The social media platform further said that it will add an information label to content that talks about the legitimacy of the election or claims that lawful methods of voting such as mail-in ballots will lead to fraud.
Twitter on Monday reminded its users that it will be taking steps to try and combat election misinformation, including premature declarations of victory by candidates.
Facebook plans to post specific information in the company's apps by linking to electoral committees, and introducing labels similar to Twitter's.
In September, Twitter said it would either remove or attach a warning label to any premature claims of victory, with a focus on tweets that incite "unlawful conduct to prevent a peaceful transfer of power or orderly succession", the company had explained.
"We do not allow anyone to use Twitter to manipulate or interfere in elections or other civic processes", the post reads.
"People on Twitter, including candidates for office, may not claim an election win before it is authoritatively called", the post reads.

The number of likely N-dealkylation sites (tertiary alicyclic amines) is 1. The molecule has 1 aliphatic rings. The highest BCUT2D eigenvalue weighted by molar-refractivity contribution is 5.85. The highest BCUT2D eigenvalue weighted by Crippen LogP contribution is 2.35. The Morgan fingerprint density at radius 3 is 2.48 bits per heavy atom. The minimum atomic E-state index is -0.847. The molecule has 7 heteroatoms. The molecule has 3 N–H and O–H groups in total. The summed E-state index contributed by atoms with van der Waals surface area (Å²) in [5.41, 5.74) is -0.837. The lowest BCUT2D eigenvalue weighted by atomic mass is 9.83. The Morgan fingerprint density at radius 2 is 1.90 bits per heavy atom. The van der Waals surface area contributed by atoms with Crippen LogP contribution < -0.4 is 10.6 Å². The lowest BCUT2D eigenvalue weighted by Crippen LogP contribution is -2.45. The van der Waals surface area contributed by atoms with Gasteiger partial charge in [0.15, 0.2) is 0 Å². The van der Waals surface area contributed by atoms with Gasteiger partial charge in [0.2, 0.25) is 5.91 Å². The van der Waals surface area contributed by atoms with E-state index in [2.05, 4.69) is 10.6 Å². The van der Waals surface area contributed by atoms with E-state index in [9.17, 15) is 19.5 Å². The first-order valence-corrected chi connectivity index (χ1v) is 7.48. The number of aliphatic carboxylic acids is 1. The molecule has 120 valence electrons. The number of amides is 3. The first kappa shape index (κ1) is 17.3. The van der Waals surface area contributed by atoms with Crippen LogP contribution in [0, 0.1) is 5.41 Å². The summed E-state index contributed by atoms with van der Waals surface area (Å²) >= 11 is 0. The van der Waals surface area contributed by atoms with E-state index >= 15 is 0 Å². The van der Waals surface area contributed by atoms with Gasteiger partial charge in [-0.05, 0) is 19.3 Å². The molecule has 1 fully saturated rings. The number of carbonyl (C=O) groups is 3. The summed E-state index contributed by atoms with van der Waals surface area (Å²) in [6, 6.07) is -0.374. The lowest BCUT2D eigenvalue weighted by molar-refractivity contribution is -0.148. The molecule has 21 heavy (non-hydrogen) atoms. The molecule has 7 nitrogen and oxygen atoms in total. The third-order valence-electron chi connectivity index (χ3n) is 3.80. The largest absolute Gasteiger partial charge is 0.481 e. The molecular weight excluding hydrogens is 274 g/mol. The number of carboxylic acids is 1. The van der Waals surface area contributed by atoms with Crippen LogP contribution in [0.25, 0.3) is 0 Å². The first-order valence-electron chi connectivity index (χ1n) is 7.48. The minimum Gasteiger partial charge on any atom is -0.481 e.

Facebook and Twitter will be posting warnings on social media posts where candidates or campaign teams declare victory in the U.S. election too early.
"My response is the president is not going to steal this election", Democrat Joe Biden told reporters during a campaign stop in Philadelphia. Facebook will also rely on "independent decision desks at major media outlets" in determining when a presidential victor is announced, the spokesperson said, without being more specific. The social media platform said it will scour candidate and campaign accounts, accounts in the United States with more than 100,000 followers, and tweets with "significant engagement" - meaning 25,000 retweets or likes - for content needing its warning labels.
The moves are a response to increasing worries that an election result won't be reflected on November 3, as states take longer to count an unprecedented number of mail-in and absentee ballots.
Facebook followed with a reminder of its own similar guidelines, adding that it will also track "potentially unsafe activity" akin to the swarming of a Biden campaign bus by Trump supporters in pickups over the weekend in Texas.
Lewis Hamilton Shades Max Verstappen In Imola's Only Practice Session
Verstappen, the only driver who has been anywhere near the Mercedes cars this season, will be there to keep Hamilton on his toes. He then lost second place on Lap 43 when locking his tires entering a turn, allowing Verstappen to zoom past a short time later.